Rhône Valley wines from the 2003 vintage encourage a pronounced divide among critics. Incredible summer-long heat made for atypical results -- whether those results are lauded or shunned depends on which expert you consult.
The wine aficionados who favour big fruity expressions, concentrated or heavily extracted wines seem to take to 2003 yields like a duck does to water. Others who are let down by meek acidity often claim the vintage's results favour an uninteresting, if not entirely flat, product.
I find myself among the latter group of voices. And the Benjamin Brunel Rasteau Côtes du Rhône-Villages 2003 is a case in point. It has a lovely caramel nose, but you can sense immediately that it is hot. On the palate, the fruit isn't too baked to render admirable shades of dark cherry, blackberry and cassis. Still, it all seems a little too cooked for my tastes. The unique wilted and twisted bottle for this 2003 concoction has never seemed more characteristic.
But then, I do not tend to drink and appreciate wine on its own. Generally, when taken with food, wines of crisp acidity fare much better than those of low-level acid. So that tells you a bit about where I'm coming from, i.e. not a big fan of Grenache much. A hearty meat pie, a salad, a cuisse de canard laquée with flageolets in a tomato and veal demi-glace... none of it especially sings when paired up with this burly Rhône. It is particularly unattractive when next to cheese like Gruyère -- it's too fruity and heady for that. It's not even something to drink when munching on fresh artisanal bread.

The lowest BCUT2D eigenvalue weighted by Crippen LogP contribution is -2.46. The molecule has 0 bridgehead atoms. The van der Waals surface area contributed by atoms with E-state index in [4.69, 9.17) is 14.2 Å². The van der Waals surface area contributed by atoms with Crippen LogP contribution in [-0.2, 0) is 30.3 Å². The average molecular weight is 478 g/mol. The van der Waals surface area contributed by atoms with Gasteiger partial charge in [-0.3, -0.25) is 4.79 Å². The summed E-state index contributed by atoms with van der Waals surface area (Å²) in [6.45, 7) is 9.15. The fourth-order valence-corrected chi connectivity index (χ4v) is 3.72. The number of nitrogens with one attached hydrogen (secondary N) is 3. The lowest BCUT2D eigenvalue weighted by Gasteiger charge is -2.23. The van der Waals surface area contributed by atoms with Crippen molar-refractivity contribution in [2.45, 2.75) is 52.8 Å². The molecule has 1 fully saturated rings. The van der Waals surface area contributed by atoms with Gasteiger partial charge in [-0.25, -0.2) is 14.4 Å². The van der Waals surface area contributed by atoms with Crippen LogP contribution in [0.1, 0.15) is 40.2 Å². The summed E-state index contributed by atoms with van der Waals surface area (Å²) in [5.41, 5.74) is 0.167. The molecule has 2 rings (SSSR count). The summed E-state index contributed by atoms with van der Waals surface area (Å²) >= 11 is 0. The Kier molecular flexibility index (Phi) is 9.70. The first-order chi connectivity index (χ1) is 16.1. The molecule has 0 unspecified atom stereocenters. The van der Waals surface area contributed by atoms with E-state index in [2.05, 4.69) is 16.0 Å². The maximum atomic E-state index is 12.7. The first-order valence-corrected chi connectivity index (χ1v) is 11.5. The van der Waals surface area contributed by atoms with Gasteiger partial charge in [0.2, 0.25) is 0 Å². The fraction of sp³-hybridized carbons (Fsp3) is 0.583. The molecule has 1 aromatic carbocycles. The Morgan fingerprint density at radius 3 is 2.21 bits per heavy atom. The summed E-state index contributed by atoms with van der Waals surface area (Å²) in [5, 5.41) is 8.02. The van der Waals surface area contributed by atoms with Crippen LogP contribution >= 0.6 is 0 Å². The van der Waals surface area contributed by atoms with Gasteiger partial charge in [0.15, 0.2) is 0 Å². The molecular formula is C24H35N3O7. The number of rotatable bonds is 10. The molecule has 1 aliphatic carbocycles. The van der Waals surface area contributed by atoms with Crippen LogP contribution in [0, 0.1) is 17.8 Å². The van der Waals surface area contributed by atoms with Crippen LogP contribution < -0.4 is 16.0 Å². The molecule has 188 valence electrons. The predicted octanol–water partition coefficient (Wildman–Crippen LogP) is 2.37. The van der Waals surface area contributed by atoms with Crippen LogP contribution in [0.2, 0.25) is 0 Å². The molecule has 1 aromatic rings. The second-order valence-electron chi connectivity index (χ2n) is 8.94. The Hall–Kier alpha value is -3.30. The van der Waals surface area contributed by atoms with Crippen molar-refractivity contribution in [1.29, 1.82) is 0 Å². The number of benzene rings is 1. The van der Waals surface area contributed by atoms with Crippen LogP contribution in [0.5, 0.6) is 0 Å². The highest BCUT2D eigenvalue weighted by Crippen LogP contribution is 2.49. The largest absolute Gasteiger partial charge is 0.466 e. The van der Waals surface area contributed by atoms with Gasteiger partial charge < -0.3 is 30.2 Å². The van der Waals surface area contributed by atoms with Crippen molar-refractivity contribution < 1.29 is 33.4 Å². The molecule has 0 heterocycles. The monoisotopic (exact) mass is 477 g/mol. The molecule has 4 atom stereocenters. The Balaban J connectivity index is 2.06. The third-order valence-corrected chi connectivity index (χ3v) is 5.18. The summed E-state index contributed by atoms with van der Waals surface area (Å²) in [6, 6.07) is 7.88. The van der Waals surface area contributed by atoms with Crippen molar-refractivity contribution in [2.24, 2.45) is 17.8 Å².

LOOKING AHEAD: AVERAGE CONDITIONS, BETTER VINTAGE?
Love it or hate it, it's now the time to move past the 2003s and look towards the 2004s. Benjamin Brunel 2004 has been available for purchase for some time now and just looking at the percentage of alcohol on the bottle label, you can guess that it's a better example of the frequently congenial Southern Rhône style.
After a wet and disastrous 2002 vintage and the heatwave of the 2003 season, almost everyone agrees with Thierry Usseglio, prominent Châteauneuf-du-Pape producer when he says that 2004 is "almost a normal year whose wines will be much more interesting than the 2003s".
Châteauneuf-du-Pape, France. 13.5%